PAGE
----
I am test-driving a method that is to generate a collection of data objects. I want to verify that the properties of the objects are being set correctly. Some of the properties will be set to the same thing; others will be set to a value which is dependent on their position in the collection. The natural way to do this seems to be with a loop. However, Roy Osherove strongly recommends against using logic in unit tests (Art of Unit Testing, 178). He says:

A test that contains logic is usually testing more than one thing at a time, which isn't recommended, because the test is less readable and more fragile. But test logic also adds complexity that may contain a hidden bug.

Tests should, as a general rule, be a series of method calls with no control flows, not even try-catch, and with assert calls.

However, I can't see anything wrong with my design (how else do you generate a list of data objects, some of whose values are depended on where in the sequence they are?—can't exactly generate and test them separately). Is there something non-test-friendly with my design? Or am being too rigidly devoted to Osherove's teaching? Or is there some secret unit test magic I don't know about that circumvents this problem? (I'm writing in C#/VS2010/NUnit, but looking for language-agnostic answers if possible.)

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    I recommend not looping. If your test is that the third thing has its Bar set to Frob, then write a test to specifically check that the third thing's Bar is Frob. That's one test by itself, go straight to it, no loop. If your test is that you get a collection of 5 things, that's also one test. That's not to say you never have a loop (explicit or otherwise), it's just that you don't often need to. Also, treat Osherove's book as more guidelines than actual rules. May 7, 2013 at 17:06
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    @AnthonyPegram Sets are unordered - Frob may sometimes be 3rd, may sometimes be 2nd. You can't rely on it, making a loop (or language feature like Python's in) necessary, if the test is "Frob was successfully added to an existing collection".
    – Izkata
    May 7, 2013 at 21:40
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    @Izbata, his question specifically mentions that ordering is important. His words: "others will be set to a value which is dependent on their position in the collection." There are plenty of collection types in C# (the language he references) that are insertion ordered. For that matter, you can also rely upon order with lists in Python, a language you mention. May 7, 2013 at 22:56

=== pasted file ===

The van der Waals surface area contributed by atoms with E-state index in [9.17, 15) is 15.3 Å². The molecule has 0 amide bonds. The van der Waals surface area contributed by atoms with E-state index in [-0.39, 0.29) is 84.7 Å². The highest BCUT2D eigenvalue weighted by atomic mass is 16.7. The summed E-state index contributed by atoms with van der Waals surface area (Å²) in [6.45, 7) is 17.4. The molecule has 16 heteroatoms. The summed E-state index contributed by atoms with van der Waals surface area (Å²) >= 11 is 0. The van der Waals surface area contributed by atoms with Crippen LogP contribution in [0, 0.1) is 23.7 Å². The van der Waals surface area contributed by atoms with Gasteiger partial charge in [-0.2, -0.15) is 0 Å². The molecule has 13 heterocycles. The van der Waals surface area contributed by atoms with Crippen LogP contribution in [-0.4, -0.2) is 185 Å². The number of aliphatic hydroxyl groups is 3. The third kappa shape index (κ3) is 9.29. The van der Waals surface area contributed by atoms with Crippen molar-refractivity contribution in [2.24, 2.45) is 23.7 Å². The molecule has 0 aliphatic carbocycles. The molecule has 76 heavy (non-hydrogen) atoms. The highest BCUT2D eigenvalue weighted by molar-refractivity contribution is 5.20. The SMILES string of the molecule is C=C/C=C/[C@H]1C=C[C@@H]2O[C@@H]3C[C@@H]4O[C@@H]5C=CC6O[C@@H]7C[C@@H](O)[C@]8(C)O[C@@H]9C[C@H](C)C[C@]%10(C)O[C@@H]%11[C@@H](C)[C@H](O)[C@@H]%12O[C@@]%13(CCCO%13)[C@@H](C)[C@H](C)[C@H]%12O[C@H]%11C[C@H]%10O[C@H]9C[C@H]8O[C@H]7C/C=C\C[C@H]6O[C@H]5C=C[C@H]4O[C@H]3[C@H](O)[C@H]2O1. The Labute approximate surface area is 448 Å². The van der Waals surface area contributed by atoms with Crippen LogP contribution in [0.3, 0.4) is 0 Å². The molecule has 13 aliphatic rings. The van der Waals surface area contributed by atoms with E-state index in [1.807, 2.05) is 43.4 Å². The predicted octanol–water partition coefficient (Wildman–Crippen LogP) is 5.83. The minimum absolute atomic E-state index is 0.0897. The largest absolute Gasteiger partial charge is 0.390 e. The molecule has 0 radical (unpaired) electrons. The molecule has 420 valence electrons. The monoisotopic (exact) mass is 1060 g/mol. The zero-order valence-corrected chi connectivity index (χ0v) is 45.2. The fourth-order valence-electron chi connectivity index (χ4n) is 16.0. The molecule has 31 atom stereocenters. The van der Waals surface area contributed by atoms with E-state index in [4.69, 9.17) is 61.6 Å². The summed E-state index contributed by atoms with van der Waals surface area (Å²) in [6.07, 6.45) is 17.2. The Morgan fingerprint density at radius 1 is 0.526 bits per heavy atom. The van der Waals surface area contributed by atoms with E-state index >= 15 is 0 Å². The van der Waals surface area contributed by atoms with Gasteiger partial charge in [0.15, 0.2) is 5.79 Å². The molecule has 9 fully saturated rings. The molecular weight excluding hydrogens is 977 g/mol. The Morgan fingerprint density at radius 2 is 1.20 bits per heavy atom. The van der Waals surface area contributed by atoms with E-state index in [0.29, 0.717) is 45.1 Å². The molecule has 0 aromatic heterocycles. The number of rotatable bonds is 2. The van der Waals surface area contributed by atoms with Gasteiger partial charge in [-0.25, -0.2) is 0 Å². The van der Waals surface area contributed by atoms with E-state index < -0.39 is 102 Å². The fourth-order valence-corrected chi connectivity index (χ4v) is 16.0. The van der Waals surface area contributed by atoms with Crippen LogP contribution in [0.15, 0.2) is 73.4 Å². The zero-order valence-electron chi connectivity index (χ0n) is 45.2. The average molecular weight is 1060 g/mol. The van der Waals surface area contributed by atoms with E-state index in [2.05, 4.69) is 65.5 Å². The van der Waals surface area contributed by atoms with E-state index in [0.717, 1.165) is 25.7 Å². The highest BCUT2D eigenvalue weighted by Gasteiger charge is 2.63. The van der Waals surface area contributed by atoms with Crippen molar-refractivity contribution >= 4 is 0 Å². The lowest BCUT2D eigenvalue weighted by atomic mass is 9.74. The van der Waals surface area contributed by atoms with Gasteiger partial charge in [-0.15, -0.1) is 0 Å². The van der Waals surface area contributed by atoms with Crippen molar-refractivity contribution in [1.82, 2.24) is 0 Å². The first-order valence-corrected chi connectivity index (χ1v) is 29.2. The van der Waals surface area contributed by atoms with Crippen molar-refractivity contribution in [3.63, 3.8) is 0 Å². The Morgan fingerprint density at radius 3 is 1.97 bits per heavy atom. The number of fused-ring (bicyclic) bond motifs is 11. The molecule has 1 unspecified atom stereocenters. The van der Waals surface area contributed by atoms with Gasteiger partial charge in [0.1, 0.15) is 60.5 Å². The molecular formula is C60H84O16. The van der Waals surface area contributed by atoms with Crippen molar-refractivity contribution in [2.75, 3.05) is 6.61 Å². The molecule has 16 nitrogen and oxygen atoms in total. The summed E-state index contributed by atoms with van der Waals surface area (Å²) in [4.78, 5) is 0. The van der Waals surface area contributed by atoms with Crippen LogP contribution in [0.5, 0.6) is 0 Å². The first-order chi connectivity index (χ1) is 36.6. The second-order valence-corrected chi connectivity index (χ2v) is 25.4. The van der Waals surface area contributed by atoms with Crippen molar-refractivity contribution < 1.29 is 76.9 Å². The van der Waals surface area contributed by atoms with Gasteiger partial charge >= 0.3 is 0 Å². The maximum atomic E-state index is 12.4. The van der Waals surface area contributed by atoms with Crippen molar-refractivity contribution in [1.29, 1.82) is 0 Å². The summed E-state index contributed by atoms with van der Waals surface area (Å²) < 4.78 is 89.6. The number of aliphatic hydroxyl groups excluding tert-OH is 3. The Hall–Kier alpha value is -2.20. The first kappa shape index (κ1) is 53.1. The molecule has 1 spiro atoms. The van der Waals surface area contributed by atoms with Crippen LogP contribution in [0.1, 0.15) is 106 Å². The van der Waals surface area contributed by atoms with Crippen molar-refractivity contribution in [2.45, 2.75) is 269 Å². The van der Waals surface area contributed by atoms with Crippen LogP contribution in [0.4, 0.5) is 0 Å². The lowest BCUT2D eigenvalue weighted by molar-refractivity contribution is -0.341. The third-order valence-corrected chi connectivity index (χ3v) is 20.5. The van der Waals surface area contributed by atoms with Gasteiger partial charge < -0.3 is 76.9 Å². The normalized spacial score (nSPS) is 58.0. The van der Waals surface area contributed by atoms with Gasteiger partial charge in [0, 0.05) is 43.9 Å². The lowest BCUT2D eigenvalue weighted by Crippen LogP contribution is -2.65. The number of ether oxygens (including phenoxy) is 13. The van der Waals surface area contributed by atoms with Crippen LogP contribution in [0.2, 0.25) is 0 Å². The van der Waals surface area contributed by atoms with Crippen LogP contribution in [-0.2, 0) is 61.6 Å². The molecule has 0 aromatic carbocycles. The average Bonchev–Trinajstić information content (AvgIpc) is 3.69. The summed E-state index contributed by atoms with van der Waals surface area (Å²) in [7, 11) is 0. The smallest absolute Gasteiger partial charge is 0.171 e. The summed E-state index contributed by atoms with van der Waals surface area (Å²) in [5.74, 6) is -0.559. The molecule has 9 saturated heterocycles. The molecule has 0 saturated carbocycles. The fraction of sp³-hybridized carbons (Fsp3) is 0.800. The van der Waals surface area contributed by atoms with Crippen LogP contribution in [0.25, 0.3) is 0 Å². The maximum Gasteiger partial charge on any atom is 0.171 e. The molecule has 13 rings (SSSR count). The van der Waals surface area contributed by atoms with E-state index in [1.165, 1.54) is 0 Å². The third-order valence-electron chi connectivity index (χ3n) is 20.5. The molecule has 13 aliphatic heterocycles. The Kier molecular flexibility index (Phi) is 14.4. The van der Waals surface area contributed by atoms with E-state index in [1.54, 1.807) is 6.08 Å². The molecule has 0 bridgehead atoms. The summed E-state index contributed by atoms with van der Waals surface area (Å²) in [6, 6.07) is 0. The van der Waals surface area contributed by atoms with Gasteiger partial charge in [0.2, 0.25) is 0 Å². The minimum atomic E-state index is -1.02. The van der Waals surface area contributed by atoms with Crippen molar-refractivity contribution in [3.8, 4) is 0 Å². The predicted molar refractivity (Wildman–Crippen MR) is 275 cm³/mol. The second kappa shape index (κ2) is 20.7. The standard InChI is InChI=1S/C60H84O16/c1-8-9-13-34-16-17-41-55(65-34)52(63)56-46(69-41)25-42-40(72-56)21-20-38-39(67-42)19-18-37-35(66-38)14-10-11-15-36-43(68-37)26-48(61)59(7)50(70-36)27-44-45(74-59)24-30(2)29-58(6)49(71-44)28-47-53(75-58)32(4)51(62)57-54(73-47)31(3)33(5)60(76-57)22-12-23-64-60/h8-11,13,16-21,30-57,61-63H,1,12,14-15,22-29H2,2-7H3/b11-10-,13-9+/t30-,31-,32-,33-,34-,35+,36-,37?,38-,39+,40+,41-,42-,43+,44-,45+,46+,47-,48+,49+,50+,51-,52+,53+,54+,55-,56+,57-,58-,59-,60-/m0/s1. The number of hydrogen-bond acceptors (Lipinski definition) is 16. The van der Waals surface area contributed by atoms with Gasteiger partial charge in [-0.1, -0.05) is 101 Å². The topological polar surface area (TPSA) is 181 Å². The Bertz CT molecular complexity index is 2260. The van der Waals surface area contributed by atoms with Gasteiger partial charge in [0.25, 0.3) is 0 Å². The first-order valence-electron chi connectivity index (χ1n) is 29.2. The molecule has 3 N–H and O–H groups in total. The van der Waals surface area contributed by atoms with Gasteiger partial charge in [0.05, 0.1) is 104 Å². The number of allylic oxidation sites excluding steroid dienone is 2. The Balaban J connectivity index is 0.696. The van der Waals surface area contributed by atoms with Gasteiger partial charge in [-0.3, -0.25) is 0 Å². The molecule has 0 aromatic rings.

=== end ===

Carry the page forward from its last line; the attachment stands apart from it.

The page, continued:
• Also, let's say you're testing a Reset method on a collection. You need to loop through the collection and check each item. Depending on the size of the collection, not testing it in a loop is ridiculous. Or let's say I'm testing something that is supposed to increment each item in a collection. You could set all items to the same value, call your increment, then check. That test sucks. You should set several of them to different values, call increment, and check that all the different values incremented correctly. Checking just one random item in the collection is leaving a lot to chance.
    – iheanyi
    Jul 23, 2014 at 22:02
  • I'm not going to answer this way cause I'll get a gazillion downvotes, but I often just toString() the Collection and compare to what it should be. Simple and works.
    – user949300
    Jan 26, 2019 at 1:33

3 Answers 3



  • Write the test
  • If the test does too much, the code may do too much too.
  • It may not be a unit test (but not a bad test).

The first thing for testing is about dogma being unhelpful. I enjoy reading The Way of Testivus which points out some issues with dogma in a lighthearted way.

Write the test that needs to be written.

If the the test needs to be written some way, write it that way. Attempting to force the test into some idealized test layout or not have it at all is not a good thing. Having a test today that tests it is better than having a "perfect" test some later day.

I will also point to the bit on the ugly test:

When the code is ugly, the tests may be ugly.

You don’t like to write ugly tests, but ugly code needs testing the most.

Don’t let ugly code stop you from writing tests, but let ugly code stop you from writing more of it.

These can be considered truisms to those who have been following for a long time... and they just become ingrained in the way of thinking and writing tests. For people that haven't been and are trying to get to that point, reminders can be helpful (I even find re-reading them helps me avoid getting locked into some dogma).

Do consider that when writing an ugly test, if the code it may be an indication that the code is trying to do too much too. If the code that you are testing is too complex to be properly exercised by writing a simple test, you might want to consider breaking the code into smaller parts that can be tested with the simpler tests. One should not write a unit test that does everything (it might not be a unit test then). Just as 'god objects' are bad, 'god unit tests' are bad too and should be indications to go back and look at the code again.